WordPress is another open source content management system meaning we don’t have expensive CMS costs to pass onto you when we develop these kinds of sites. As a matter of fact, the HoboWeb site is based, largely, on the WordPress platform. You are ‘in’ the WP environment when you click on our ‘blog’ menu at the top of this page. It lets our staff add news to this site at the touch of a button.
In fact, WordPress is the ideal solution if all you want to do is use your website as an up-to-date news section on your site. We’re an SEO and web design company who specialises in cost effective WordPress Design & Installation.
With a Google Friendly WordPress Blog, from Hobo, you can also install free plug-ins that add more functionality to the site. Want a photo gallery? Want a calendar? There’s a ‘widget’ or plug-in for almost anything. We host your site, manage your domain name for you, give you control of your email – in fact, we take care of everything if your in the market to buy a new website for your company. We’re a one-stop-shop for website design services in Scotland.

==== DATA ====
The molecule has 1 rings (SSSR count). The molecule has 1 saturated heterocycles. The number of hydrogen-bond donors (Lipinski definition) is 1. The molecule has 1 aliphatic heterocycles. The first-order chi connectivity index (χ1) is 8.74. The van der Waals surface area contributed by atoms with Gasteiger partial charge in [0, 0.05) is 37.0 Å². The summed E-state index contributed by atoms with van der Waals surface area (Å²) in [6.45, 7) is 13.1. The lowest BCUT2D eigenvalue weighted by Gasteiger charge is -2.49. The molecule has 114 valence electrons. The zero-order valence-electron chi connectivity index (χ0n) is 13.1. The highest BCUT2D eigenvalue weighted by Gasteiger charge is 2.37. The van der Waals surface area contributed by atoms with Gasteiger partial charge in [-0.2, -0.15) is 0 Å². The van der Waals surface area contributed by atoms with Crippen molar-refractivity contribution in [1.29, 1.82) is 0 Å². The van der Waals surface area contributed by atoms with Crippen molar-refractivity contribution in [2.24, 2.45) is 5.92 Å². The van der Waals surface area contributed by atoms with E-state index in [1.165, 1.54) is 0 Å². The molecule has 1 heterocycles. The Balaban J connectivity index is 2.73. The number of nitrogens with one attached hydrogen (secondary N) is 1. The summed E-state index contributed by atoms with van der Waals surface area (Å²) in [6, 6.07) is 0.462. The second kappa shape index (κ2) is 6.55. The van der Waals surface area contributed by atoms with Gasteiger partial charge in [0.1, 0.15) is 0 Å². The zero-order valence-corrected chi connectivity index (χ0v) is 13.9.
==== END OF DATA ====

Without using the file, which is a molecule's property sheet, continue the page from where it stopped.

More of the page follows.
We’re a Scottish company based near Glasgow that’s passionate about website design with WordPress. We build modern looking WordPress websites to industry standards, that are highly tuned (optimised) to work in Google. Our stylish WP websites download fast, are easy to edit and are easy for visitors to use.
As a result of our award winning website design skills, we have had the pleasure of working with colleges, universities, the NHS, charities, national companies, brand names, corporates and a plethora of small businesses across Scotland. In fact, we have clients in London, Manchester & Birmingham and elsewhere in England, too. Actually, we’ve got clients as far away as Australia!
As we said though it’s not just seo-friendly websites for larger organisations, charities, colleges and corporates we make. We’ve created WordPress sites for the small business / SME owner too. In fact we have an incredible small business website design package to suit any company’s budget.
Contact Hobo today about developing your new site with WordPress – we can sort it.